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Full Online Book HomePlaysKing Henry Iv Part 1 - ACT V - SCENE II
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King Henry Iv Part 1 - ACT V - SCENE II Post by :vmax21 Category :Plays Author :William Shakespeare Date :May 2011 Read :667

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King Henry Iv Part 1 - ACT V - SCENE II

The rebel camp.

(Enter Worcester and Sir Richard Vernon.)

O no, my nephew must not know, Sir Richard,
The liberal and kind offer of the King.

'Twere best he did.

Then are we all undone.
It is not possible, it cannot be
The King should keep his word in loving us.
He will suspect us still and find a time
To punish this offence in other faults.
Suspicion all our lives shall be stuck full of eyes;
For treason is but trusted like the fox
Who, ne'er so tame, so cherish'd and lock'd up,
Will have a wild trick of his ancestors.
Look how we can, or sad or merrily,
Interpretation will misquote our looks,
And we shall feed like oxen at a stall,
The better cherish'd, still the nearer death.
My nephew's trespass may be well forgot;
It hath the excuse of youth and heat of blood,
And an adopted name of privilege-
A hare-brained Hotspur govern'd by a spleen.
All his offences live upon my head
And on his father's. We did train him on;
And, his corruption being taken from us,
We, as the spring of all, shall pay for all.
Therefore, good cousin, let not Harry know,
In any case, the offer of the King.

(Enter Hotspur and Douglas).

Deliver what you will, I'll say 'tis so.
Here comes your cousin.

My uncle is return'd.
Deliver up my Lord of Westmoreland.
Uncle, what news?

The King will bid you battle presently.

Defy him by the Lord Of Westmoreland.

Lord Douglas, go you and tell him so.

Marry, and shall, and very willingly.


There is no seeming mercy in the King.

Did you beg any, God forbid!

I told him gently of our grievances,
Of his oath-breaking; which he mended thus,
By now forswearing that he is forsworn.
He calls us rebels, traitors, aid will scourge
With haughty arms this hateful name in us.

(Enter Douglas.)

Arm, gentlemen! to arms! for I have thrown
A brave defiance in King Henry's teeth,
And Westmoreland, that was engag'd, did bear it;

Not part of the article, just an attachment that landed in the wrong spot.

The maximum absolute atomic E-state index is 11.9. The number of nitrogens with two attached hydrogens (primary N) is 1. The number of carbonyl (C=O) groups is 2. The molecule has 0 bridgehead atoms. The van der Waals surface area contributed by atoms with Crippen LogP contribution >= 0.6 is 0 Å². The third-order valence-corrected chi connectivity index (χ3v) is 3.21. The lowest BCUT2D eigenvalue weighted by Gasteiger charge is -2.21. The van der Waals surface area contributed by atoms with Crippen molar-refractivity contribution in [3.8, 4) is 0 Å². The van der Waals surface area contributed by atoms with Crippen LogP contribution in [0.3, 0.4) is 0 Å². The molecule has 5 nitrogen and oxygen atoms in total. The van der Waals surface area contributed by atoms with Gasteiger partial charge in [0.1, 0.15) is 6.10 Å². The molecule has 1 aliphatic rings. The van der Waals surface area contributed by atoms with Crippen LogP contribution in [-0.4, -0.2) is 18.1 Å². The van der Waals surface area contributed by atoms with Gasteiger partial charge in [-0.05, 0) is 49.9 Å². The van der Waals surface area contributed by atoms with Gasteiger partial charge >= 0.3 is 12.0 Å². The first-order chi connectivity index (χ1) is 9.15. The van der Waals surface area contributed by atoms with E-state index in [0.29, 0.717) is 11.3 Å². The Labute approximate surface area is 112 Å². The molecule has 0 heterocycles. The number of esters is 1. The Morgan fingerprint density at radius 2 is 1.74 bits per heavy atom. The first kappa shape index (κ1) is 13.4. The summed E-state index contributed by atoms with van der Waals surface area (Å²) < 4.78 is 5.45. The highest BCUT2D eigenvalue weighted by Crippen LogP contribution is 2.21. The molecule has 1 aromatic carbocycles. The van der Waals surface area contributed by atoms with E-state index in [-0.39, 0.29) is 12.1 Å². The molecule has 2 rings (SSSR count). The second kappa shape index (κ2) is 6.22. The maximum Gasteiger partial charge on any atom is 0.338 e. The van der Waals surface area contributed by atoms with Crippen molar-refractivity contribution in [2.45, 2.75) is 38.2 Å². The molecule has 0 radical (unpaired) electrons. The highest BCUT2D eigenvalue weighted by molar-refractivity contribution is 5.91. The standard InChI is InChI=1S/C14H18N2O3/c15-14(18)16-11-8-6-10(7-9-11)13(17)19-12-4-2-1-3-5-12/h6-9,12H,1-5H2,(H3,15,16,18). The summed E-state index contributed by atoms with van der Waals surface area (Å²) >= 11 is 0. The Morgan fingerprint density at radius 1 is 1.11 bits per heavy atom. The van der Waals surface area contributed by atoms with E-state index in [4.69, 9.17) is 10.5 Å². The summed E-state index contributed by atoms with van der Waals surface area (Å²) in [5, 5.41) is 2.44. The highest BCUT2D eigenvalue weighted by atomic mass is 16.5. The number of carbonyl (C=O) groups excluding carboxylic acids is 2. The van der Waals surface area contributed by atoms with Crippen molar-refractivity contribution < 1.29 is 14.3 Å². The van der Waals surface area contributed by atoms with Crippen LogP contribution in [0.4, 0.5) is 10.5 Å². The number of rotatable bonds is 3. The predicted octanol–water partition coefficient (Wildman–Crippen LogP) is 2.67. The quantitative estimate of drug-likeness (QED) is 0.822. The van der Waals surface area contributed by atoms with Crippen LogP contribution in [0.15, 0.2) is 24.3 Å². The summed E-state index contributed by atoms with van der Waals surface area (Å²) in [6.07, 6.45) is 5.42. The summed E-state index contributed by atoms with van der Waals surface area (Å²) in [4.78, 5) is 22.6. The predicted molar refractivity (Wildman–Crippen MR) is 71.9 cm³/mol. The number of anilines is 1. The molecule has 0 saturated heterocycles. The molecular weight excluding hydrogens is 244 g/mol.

Which cannot choose but bring him quickly on.

The Prince of Wales stepp'd forth before the King
And, nephew, challeng'd you to single fight.

O, would the quarrel lay upon our heads,
And that no man might draw short breath to-day
But I and Harry Monmouth! Tell me, tell me,
How show'd his tasking? Seem'd it in contempt?
No, by my soul. I never in my life
Did hear a challenge urg'd more modestly,
Unless a brother should a brother dare
To gentle exercise and proof of arms.
He gave you all the duties of a man;
Trimm'd up your praises with a princely tongue;
Spoke your deservings like a chronicle;
Making you ever better than his praise
By still dispraising praise valued with you;
And, which became him like a prince indeed,
He made a blushing cital of himself,
And chid his truant youth with such a grace
As if lie mast'red there a double spirit
Of teaching and of learning instantly.
There did he pause; but let me tell the world,
If he outlive the envy of this day,
England did never owe so sweet a hope,
So much misconstrued in his wantonness.

Cousin, I think thou art enamoured
Upon his follies. Never did I hear
Of any prince so wild a libertine.
But be he as he will, yet once ere night
I will embrace him with a soldier's arm,
That he shall shrink under my courtesy.
Arm, arm with speed! and, fellows, soldiers, friends,
Better consider what you have to do
Than I, that have not well the gift of tongue,
Can lift your blood up with persuasion.

(Enter a Messenger.)

My lord, here are letters for you.

I cannot read them now.-
O gentlemen, the time of life is short!
To spend that shortness basely were too long
If life did ride upon a dial's point,
Still ending at the arrival of an hour.
An if we live, we live to tread on kings;
If die, brave death, when princes die with us!
Now for our consciences, the arms are fair,
When the intent of bearing them is just.

(Enter another Messenger.)

My lord, prepare. The King comes on apace.

I thank him that he cuts me from my tale,
For I profess not talking. Only this-
Let each man do his best; and here draw I
A sword whose temper I intend to stain
With the best blood that I can meet withal
In the adventure of this perilous day.
Now, Esperance! Percy! and set on.
Sound all the lofty instruments of war,
And by that music let us all embrace;
For, heaven to earth, some of us never shall
A second time do such a courtesy.

(Here they embrace. The trumpets sound.)


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King Henry Iv Part 1 - ACT V - SCENE III King Henry Iv Part 1 - ACT V - SCENE III

King Henry Iv Part 1 - ACT V - SCENE III
ACT V SCENE III Plain between the camps.(The King enters with his Power. Alarum to the battle. Thenenter Douglas and Sir Walter Blunt.) SIR WALTER BLUNT. What is thy name, that in the battle thus Thou crossest me? What honour dost thou seek Upon my head? DOUGLAS. Know then my name is Douglas, And I do haunt thee in the battle thus Because some tell me that thou art a king. SIR WALTER BLUNT. They tell thee true. DOUGLAS. The Lord of Stafford

King Henry Iv Part 1 - ACT V - SCENE I King Henry Iv Part 1 - ACT V - SCENE I

King Henry Iv Part 1 - ACT V - SCENE I
ACT V SCENE I The King's camp near Shrewsbury.(Enter the King, Prince of Wales, Lord John of Lancaster,Sir Walter Blunt, Falstaff.) KING. How bloodily the sun begins to peer Above yon busky hill! The day looks pale At his distemp'rature. PRINCE. The southern wind Doth play the trumpet to his purposes And by his hollow whistling in the leaves Foretells a tempest and a blust'ring day. KING. Theft with the losers let it sympathize, For nothing can seem foul to